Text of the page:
To test the board depicted in Figure 4, the user must execute a test plan that consists of various test steps as shown in Figure 5.

ScanExpress Runner Diagnostics Display

Figure 5 – ScanExpress Runner Main Window

The first and most important test is the scan chain infrastructure integrity test. The scan chain must work correctly prior to proceeding to other tests and ISP. Following a successful test of the scan chain, the user can proceed to testing all the interconnections between the boundary-scan components. If the interconnect test fails, ScanExpress Runner displays a diagnostic screen that identifies the type of failure (such as stuck-at, Bridge, Open) and lists the failing nets and pins as shown in Figure 6. Once the interconnect test passes, including the testing of transparent components, it makes sense to continue testing the clusters and the memory devices. At this stage, the system is ready for in-system programming, which typically takes more time as compared to testing.

Figure 6 – ScanExpress Runner Diagnostics Display

During the design phase of a product, some boundary-scan vendors will provide design assistance in selecting boundary-scan-compliant components, work with the developers to ensure that the proper BSDL files are used, and provide advice in designing the product for testability.

Applying Boundary-Scan for Production Test

Production testing, utilizing traditional In-Circuit Testers that do not have boundary-scan features installed, experience similar problems that the product developer had and more:

  • Loss of physical access to fine pitch components, such as SMTs and BGAs, reduces bed-of-nails ICT fault isolation.
  • Development of test fixtures for ICTs becomes longer and more expensive.
  • Development of test procedures for ICTs becomes longer and more expensive due to more complex ICs.
  • Designers are forced to bring out a large number of test points, which is in direct conflict with the goal to miniaturize the design.
  • In-system programming is inherently slow, inefficient, and expensive if done with an ICT.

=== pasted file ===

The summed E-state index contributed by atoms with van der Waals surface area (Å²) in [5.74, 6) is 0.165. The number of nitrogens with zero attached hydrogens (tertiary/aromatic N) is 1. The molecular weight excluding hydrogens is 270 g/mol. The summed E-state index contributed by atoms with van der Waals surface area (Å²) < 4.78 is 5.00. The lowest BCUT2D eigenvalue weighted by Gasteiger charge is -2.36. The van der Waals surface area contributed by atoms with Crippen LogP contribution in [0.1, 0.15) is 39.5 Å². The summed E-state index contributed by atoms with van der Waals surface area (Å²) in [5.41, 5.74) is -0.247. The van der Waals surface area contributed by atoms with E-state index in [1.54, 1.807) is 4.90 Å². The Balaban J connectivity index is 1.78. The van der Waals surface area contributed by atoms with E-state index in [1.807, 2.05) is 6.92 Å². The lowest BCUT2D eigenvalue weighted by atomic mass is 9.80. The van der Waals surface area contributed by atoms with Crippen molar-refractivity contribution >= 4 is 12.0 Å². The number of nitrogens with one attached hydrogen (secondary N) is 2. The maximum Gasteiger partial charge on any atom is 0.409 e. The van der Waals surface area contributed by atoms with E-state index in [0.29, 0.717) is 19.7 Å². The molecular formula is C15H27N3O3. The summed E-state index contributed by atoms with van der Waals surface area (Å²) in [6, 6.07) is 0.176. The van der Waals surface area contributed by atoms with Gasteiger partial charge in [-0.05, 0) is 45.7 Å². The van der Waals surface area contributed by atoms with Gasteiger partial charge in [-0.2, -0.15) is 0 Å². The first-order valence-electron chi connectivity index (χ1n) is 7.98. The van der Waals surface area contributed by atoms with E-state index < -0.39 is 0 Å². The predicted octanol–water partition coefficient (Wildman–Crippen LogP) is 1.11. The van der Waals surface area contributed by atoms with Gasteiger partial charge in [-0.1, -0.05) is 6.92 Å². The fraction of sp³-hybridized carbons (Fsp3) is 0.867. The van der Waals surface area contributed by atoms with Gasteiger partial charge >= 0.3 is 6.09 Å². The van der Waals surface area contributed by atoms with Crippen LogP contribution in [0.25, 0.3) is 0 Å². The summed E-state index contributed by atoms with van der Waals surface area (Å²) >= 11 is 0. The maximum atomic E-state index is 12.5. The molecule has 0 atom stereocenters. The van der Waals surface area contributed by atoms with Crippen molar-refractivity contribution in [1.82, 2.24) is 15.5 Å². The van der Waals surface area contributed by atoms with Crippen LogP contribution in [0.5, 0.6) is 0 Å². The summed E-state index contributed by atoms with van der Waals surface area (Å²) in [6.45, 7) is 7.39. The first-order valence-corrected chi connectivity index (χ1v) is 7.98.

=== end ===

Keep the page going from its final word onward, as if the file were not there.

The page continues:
• Assembling boards with BGAs is difficult and subject to numerous defects, such as solder smearing.

JTAG Embedded Functional Test

Recently, a test methodology has been developed which combines the ease-of-use and low cost of boundary-scan with the coverage and security of traditional functional testing. This new technique, called JTAG Emulation Test (JET), lets engineers automatically develop PCB functional test that can be run at full speed., If the PCB has an on-board processor with a JTAG port (common, even if the processor doesn’t support boundary-scan), JET and boundary-scan tests can be executed as part of the same test plan to provide extended fault coverage to further complement or replace ICT testing.

Corelis ScanExpress JET™ provides JTAG embedded test for a wide range of processors. For more information about this technology and product, visit the ScanExpress JET product page.

Production Test Flow

Figure 7 shows different production flow configurations. The diagram shows two typical ways that boundary-scan is deployed:

  • As a stand-alone application at a separate test station or test bench to test all the interconnects and perform ISP of on-board flash and other memories. JTAG embedded functional test (JET) may be integrated with boundary-scan.
  • Integrated into the ICT system, where the JTAG control hardware is embedded in the ICT system and the boundary-scan (and possibly JET) software is a module called from the ICT software system.
Production Test Flow

Figure 7 – Typical Production Flow Configurations

In the first two cases, the test flow is sometimes augmented with a separate ICT stage after the JTAG-based testing is completed, although it is becoming more common for ICT to be skipped altogether or at least to be limited to analog or special purpose functional testing.

The following are major benefits in using boundary-scan test and in-system programming in production:

  • No need for test fixtures.
  • Integrates product development, production test, and device programming in one tool/system.
  • Engineering test and programming data is reused in Production.
  • Fast test procedure development.
  • Preproduction testing can start the next day when prototype is released to production.
  • Dramatically reduces inventory management – no pre-programmed parts eliminates device handling and ESD damage.
  • Eliminates or reduces ICT usage time – programming and screening.

Production test is an obvious area in which the use of boundary-scan yields tremendous returns. Automatic test program generation and fault diagnostics using boundary-scan software products and the lack of expensive fixturing requirements can make the entire test process very economical. For products that contain edge connectors and digital interfaces that are not visible from the boundary-scan chain, boundary-scan vendors offer a family of boundary-scan controllable I/Os that provide a low cost alternative to expensive digital pin electronics.

Field Service and Installation